Crown of Snow

'Crown of Snow'
Clustered Bellflower; or,
White Danesblood


"I know that summer's flower and leaf
And shine & shade are very brief."

-Elizabeth Barrett Browning
(1806-1861)

   

This German seed-strain cultivar 'Schneekrone' is called 'Crown of Snow' or 'Snow Crown' in English, alluding to big pure white flowers in late spring & early summer.

It can be floppy in shade or in warm rainy zones, but looks interesting even at a flop, so that staking is a matter of personal taste rather than a necessity. In somewhat sunnier locations in chillier climates the flower stems rise straight up to as high as two feet, above somewhat shorter spreading clump of dark green basal leaves. The stalks are shorter than most Campanujla glomerata varieties, & the clustered flower heads are larger.

A temperate flower, it may not do well above zone 8, but is extremely cold-hardy & has been grown even in zone 2, though easily only to zone 4. Here on Puget Sound it blooms extremely well even in a considerable portion of shade, though it is not likely to grow upright in shadier positions.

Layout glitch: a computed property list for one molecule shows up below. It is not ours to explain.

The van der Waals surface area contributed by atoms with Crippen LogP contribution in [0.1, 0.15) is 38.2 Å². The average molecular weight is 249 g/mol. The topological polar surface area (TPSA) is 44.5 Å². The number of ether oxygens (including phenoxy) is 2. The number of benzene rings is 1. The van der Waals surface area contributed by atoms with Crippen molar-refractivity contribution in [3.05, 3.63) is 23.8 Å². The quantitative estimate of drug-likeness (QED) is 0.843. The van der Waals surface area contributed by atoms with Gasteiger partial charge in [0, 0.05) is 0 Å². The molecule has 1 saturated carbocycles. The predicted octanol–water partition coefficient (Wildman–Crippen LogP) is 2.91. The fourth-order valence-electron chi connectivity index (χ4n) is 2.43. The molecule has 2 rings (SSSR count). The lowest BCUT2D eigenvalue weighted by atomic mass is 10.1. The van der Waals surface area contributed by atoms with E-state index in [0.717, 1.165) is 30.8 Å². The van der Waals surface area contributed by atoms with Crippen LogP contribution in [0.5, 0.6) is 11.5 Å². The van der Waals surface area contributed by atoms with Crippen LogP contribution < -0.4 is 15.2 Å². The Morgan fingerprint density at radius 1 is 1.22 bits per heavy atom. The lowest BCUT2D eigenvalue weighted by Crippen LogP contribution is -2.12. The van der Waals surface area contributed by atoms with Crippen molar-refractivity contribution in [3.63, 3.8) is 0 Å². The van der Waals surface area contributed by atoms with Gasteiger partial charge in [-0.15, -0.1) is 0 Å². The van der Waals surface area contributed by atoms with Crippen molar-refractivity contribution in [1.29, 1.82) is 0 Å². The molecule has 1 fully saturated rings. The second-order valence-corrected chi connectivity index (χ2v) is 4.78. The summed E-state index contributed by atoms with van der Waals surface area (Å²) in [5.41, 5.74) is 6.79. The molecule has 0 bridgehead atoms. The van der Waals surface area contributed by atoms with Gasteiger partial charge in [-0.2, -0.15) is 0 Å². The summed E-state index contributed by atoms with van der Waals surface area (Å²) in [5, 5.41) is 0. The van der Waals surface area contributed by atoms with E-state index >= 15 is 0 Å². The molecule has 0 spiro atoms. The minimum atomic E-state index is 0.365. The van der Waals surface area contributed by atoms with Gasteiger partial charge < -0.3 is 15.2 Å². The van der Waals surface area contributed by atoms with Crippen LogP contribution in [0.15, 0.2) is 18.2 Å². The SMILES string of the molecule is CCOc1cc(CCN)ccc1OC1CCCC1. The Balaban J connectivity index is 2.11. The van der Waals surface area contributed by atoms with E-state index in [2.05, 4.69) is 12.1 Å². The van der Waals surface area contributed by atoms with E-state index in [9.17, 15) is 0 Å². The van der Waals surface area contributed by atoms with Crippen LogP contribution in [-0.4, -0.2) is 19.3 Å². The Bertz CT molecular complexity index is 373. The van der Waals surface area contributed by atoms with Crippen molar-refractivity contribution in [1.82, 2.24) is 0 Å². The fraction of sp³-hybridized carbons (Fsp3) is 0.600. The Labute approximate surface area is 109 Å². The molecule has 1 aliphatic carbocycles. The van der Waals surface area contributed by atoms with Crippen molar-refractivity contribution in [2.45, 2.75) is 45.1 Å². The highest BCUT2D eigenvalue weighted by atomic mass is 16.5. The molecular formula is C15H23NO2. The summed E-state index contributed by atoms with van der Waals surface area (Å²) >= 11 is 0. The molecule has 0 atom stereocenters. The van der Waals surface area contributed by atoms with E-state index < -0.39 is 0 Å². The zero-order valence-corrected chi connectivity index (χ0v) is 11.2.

In perfect conditions it can become a mite aggressive. If a clump becomes too large, it can be divided either spring or autumn. It can also be cultivated easily from seeds sewn in coldframes after last threat of frost, or from basal cuttings taken in spring, transferred to their permanent garden locations in late spring or early summer.

The Eurasian species is sometimes called Dane's Blood, Dane's-blood, Danesblood, or Daneweed, a name shared with Dwarf Elder (Sambucus ebulus). The name derives from an old belief that these plants sprang from the blood of Danes who fell in battle.

As an edible campanula, the sweetish flowers can be used in mixed salads, & young tender leaves are tasty enough to be eaten on their own, fresh with a little vinegarette.

Continue to
C. glomerata dahurica 'Superba'

   



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